You may think that having Pap Smears is terribly uncomfortable or painful, and that the wrong result brings you face up with a cancer diagnosis. Well, neither one of these things is true! Let’s clear up some common misconceptions about Pap smears.
Pap Smears: What Are They For?
A Pap test, also called a Pap smear, is a screening procedure to detect cervical cancer. It tests for the presence of cancerous or precancerous cells on the cervix. (The cervix is the opening of the uterus).
How To Prepare For Pap Smears
No special preparation is needed, but here are a few tips to make things go smoothly. Pap smears can be done while you’re menstruating, but the results will be less accurate. If possible, schedule your exam for a time you aren’t menstruating.
Avoid douching, intercourse and use of spermicidal products the day before the test. Things will go most smoothly when your body is relaxed, so remember to breathe!
What To Expect During Your Pap Smear
Pap smears are actually a very quick and painless procedure. It literally takes just minutes. While lying on your back, you spread your legs and rest your feet in stirrups. Your doctor slowly inserts a device called a speculum into your vagina. The speculum keeps the vaginal walls open, so your doctor can then scrape a small sample of cells from your cervix.
Please, don’t let the word ‘scrape’ put you off! The most you’ll feel is a slight push or pressure, and maybe a slight irritation, while your doctor uses a small tool or brush to take the sample of cells.
After the Pap smear is over, you may feel some mild discomfort, or even a bit of cramping or very light bleeding. On the other hand, you may feel nothing at all. Let your doctor know if any discomfort or bleeding lasts more than twenty-four hours.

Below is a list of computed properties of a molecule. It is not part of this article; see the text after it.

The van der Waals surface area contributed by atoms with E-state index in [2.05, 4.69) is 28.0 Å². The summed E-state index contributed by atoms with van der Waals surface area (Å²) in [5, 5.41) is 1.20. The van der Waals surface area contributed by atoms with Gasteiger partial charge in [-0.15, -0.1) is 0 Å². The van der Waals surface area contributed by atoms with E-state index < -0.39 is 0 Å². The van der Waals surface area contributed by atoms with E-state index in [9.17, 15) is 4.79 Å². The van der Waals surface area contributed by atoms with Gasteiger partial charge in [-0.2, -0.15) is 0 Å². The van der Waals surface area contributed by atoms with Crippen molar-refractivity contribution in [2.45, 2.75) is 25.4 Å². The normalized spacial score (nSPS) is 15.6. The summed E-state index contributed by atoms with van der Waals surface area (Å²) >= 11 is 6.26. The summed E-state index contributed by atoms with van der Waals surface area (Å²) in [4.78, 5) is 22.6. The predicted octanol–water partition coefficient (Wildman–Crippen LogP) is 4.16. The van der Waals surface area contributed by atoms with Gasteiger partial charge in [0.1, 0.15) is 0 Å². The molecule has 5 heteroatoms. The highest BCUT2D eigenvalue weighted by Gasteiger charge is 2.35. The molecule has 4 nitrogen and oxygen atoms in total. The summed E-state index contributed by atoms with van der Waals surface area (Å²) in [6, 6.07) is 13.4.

What Do My Results Mean?
Immediately following the Pap smear, your sample is sent to a lab, where it is screened for the presence of abnormal cells.
If your test comes back as ‘normal,’ or ‘negative,’ that means there’s no evidence of abnormal cell growth at this time, and you can rest easy until your next Pap smear.
My results were ‘abnormal.’ Should I worry?
Don’t rush to the worst conclusion. Abnormal Pap results do not mean cancer. In fact, nothing may be wrong at all. You see, an abnormal result just means some of your cervical cells have changed. But, this change may have been caused by:
- Low estrogen environment eg menopause
- HPV (Human Papilloma Virus)
HPV is a major risk factor for cervical cancer. Your doctor may recommend a repeat Pap smear to test for this virus.
To make things even more complex, your results may be ‘inconclusive.’ All this means is that some of your cells didn’t look quite normal, nor could they be classified as abnormal. Again, some change has taken place, but this does not indicate that you have cancerous cells.
Still have concerns?
Once your Pap results are in, your gynaecologist will recommend next steps, should any abnormalities exist. Book an appointment to discuss your concerns